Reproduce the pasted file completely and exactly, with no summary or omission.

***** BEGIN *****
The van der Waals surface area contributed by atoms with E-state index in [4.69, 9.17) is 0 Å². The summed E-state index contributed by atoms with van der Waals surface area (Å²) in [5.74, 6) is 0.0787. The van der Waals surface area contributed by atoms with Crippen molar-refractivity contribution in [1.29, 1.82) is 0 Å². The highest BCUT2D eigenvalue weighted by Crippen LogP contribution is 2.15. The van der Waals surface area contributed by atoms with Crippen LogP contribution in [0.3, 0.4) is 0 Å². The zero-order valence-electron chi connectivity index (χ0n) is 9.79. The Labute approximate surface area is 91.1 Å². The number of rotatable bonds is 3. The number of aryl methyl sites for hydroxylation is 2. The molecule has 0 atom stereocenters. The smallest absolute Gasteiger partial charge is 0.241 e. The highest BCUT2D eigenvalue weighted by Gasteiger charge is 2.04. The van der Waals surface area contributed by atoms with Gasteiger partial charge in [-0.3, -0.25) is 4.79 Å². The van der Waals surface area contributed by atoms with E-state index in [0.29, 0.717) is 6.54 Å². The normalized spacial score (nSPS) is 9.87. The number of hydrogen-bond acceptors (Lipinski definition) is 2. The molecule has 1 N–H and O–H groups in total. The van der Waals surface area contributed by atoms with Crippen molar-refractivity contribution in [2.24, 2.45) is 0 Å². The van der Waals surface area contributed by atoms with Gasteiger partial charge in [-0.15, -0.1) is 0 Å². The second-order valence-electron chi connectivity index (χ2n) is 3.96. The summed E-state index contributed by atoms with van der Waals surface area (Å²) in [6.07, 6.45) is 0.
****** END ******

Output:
The van der Waals surface area contributed by atoms with E-state index in [4.69, 9.17) is 0 Å². The summed E-state index contributed by atoms with van der Waals surface area (Å²) in [5.74, 6) is 0.0787. The van der Waals surface area contributed by atoms with Crippen molar-refractivity contribution in [1.29, 1.82) is 0 Å². The highest BCUT2D eigenvalue weighted by Crippen LogP contribution is 2.15. The van der Waals surface area contributed by atoms with Crippen LogP contribution in [0.3, 0.4) is 0 Å². The zero-order valence-electron chi connectivity index (χ0n) is 9.79. The Labute approximate surface area is 91.1 Å². The number of rotatable bonds is 3. The number of aryl methyl sites for hydroxylation is 2. The molecule has 0 atom stereocenters. The smallest absolute Gasteiger partial charge is 0.241 e. The highest BCUT2D eigenvalue weighted by Gasteiger charge is 2.04. The van der Waals surface area contributed by atoms with Gasteiger partial charge in [-0.3, -0.25) is 4.79 Å². The van der Waals surface area contributed by atoms with E-state index in [0.29, 0.717) is 6.54 Å². The normalized spacial score (nSPS) is 9.87. The number of hydrogen-bond acceptors (Lipinski definition) is 2. The molecule has 1 N–H and O–H groups in total. The van der Waals surface area contributed by atoms with Crippen molar-refractivity contribution in [2.24, 2.45) is 0 Å². The van der Waals surface area contributed by atoms with Gasteiger partial charge in [-0.15, -0.1) is 0 Å². The second-order valence-electron chi connectivity index (χ2n) is 3.96. The summed E-state index contributed by atoms with van der Waals surface area (Å²) in [6.07, 6.45) is 0.